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by Gemma Handy

Like a “ship in a storm with no compass” is how the young son of killed hairstylist Simone Whyte has described life without the mother he adored.

The popular 45-year-old came to Antigua to make a better life for her three children – and ended up losing her own.

On Saturday she made her final journey back home to Jamaica to be reunited with them once again.

Speaking to Observer from Kingston ahead of her body’s arrival via Caribbean Airlines, Tojorn Barrington spoke of the devastation of losing his “guiding light” at the age of just 24.

Whyte was apparently stabbed during an incident in the centre of St John’s on November 14. A 35-year-old man, Shawn Mussington, is on remand charged with her murder.

The repatriation followed a fundraising drive to collect the EC$10,200 needed to return Whyte to Jamaica.

Barrington sent heartfelt thanks to all who contributed.

“We couldn’t have done it without them; to come up with that amount of money would have been really and truly hard,” he said.

“The whole process has been hard. We are trying our best to get through it one day at a time; she wouldn’t have wanted us to be down like this. If you ever interacted with her, you would understand why.”

Barrington described his mother as “jovial” and “down to earth”.

“And that is what made her so loved. The fact that she is coming home makes us happy but also very sad because it puts into perspective that she’s really gone. We don’t know how best we will move forward because she was a guide for us, especially me,” he said.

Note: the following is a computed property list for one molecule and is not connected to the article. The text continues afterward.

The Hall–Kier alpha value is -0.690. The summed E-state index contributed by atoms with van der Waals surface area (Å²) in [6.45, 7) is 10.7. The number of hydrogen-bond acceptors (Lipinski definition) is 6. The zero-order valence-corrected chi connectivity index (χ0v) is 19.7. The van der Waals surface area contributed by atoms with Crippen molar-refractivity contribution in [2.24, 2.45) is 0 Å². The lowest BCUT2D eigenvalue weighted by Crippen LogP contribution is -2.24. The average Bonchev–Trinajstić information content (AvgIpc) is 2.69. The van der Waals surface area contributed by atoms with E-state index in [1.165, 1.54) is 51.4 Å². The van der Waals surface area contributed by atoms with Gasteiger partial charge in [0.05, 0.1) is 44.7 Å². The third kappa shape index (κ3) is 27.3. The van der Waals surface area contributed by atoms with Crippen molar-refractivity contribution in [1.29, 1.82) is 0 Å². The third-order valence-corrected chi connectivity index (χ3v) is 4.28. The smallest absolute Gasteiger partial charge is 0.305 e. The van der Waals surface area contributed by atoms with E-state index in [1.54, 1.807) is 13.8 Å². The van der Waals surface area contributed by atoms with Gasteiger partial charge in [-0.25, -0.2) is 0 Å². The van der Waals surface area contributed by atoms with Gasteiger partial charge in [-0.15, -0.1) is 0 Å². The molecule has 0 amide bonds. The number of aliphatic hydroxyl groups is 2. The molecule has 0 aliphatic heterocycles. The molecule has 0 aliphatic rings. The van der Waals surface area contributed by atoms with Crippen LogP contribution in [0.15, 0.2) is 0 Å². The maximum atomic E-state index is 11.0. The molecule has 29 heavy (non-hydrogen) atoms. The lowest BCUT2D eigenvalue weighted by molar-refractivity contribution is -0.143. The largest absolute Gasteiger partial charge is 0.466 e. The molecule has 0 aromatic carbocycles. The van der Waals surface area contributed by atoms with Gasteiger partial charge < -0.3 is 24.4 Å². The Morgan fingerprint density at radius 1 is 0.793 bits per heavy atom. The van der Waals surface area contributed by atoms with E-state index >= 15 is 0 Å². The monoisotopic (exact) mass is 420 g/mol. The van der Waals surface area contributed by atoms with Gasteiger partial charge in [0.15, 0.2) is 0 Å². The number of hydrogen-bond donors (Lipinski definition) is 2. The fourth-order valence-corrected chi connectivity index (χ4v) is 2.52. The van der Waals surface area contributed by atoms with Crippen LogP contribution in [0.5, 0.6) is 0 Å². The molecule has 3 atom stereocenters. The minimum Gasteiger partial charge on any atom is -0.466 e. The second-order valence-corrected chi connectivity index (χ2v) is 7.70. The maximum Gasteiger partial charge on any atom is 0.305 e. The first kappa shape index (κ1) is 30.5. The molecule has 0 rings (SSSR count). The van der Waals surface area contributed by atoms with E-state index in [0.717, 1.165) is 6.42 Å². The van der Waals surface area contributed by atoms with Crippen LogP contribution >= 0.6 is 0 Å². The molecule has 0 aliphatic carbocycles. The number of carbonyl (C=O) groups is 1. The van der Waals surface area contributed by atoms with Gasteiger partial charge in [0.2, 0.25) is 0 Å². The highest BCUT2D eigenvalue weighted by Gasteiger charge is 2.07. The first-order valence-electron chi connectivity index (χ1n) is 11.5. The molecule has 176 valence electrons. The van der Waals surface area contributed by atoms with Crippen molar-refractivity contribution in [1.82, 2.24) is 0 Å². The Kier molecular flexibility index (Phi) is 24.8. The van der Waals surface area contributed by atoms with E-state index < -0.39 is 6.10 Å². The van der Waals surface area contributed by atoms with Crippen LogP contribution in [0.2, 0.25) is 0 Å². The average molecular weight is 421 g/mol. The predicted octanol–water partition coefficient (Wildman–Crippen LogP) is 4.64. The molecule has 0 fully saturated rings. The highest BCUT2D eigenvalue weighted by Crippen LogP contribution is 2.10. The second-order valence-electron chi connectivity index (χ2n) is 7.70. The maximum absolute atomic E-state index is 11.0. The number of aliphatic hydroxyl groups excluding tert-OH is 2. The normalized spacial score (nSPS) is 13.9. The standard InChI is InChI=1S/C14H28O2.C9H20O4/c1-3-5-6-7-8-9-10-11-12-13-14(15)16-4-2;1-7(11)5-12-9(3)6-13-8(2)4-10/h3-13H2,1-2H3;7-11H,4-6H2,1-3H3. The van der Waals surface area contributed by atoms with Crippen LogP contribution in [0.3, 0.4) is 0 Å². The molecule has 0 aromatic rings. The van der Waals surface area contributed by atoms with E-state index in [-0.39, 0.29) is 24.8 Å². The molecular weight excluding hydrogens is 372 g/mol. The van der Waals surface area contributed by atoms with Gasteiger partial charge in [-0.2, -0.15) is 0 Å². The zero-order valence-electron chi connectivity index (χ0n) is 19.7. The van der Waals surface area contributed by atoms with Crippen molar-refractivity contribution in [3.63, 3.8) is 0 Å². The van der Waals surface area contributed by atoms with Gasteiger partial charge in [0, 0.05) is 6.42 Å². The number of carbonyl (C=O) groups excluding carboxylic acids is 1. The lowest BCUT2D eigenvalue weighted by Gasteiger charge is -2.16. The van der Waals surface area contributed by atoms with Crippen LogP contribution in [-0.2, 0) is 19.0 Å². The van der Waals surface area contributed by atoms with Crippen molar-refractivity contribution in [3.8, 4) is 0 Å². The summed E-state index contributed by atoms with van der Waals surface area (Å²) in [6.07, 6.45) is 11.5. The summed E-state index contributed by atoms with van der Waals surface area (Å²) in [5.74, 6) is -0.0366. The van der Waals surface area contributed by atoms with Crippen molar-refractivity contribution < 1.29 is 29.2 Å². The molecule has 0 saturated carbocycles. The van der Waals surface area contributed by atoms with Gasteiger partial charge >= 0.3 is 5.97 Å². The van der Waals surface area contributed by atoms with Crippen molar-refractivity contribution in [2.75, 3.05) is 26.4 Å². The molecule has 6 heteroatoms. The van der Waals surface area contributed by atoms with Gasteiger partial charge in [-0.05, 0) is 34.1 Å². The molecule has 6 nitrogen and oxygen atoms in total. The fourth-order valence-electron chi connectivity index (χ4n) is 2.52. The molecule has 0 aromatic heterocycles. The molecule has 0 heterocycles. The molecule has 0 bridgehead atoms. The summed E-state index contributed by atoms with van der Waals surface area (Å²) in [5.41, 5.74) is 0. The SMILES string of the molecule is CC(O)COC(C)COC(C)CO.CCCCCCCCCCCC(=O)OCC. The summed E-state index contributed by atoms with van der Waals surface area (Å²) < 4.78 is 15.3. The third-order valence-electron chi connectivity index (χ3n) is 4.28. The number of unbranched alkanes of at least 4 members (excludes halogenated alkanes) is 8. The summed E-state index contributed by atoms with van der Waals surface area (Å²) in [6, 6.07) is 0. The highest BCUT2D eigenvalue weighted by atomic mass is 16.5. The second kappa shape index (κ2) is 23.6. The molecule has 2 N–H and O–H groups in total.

Whyte’s main goal in life was “to make her children’s lives better”, Barrington continued.

“She was the driving force behind everything I did, and since she’s gone it’s like removing a compass from a ship in a storm. That’s how I feel – no bearings, no compass, no guidance in a storm.”

Perhaps Whyte’s biggest sacrifice of all was moving to Antigua in 2015.

“Jamaica’s currency isn’t all that much so she thought if she got to another country where the currency was better, then she could make a bit more money, and that’s why she left because she wanted to make sure that we were OK,” her son said.

Barrington recalled the last time he saw his mother when she flew to Jamaica in 2018 to see him graduate with a geology degree from the University of the West Indies (UWI).

“It was one of the proudest moments of her life because she really pushed for that. Everything I did at UWI was for her,” he said.

With less than two weeks to go until Christmas, Barrington said this year’s festivities will be very different.

“There won’t be much of a Christmas; the most we will do is cook some food and have a family gathering.

“It will be nothing like previous years because even though she wasn’t here for the previous Christmas she was integral in it,” he explained.

“If I am in the supermarket and I am going to buy stuff I am video-talking to her and she’s like, no don’t get that, get this type of ham. The fact that she won’t be here for that moment really brings tears to my eyes.”

Earlier this year, Whyte became a grandmother for the first time. Barrington said she had been desperate to hold her baby grandson Taejorn who is nine months old.

She had been due to visit Jamaica this month to do just that. Now her family are instead planning her funeral, and trying to raise more money to bury her.

Fundraising for her repatriation was headed by the Jamaican Consulate in Antigua, in sync with police officer Alden Smith, father of Whyte’s fourth child who died when he was a toddler.

The country’s honorary consul for Jamaica, Onika Campbell, paid tribute to all those who stepped forward to help.

They ranged from local businesses to the legal fraternity, and even the West Indies Cricket Board, Campbell said.

“It’s been a long tough road but the Jamaican diaspora came forward overwhelmingly,” she told Observer.

Campbell added that she hoped the repatriation would help bring Whyte’s family some peace and a “burial with dignity”.

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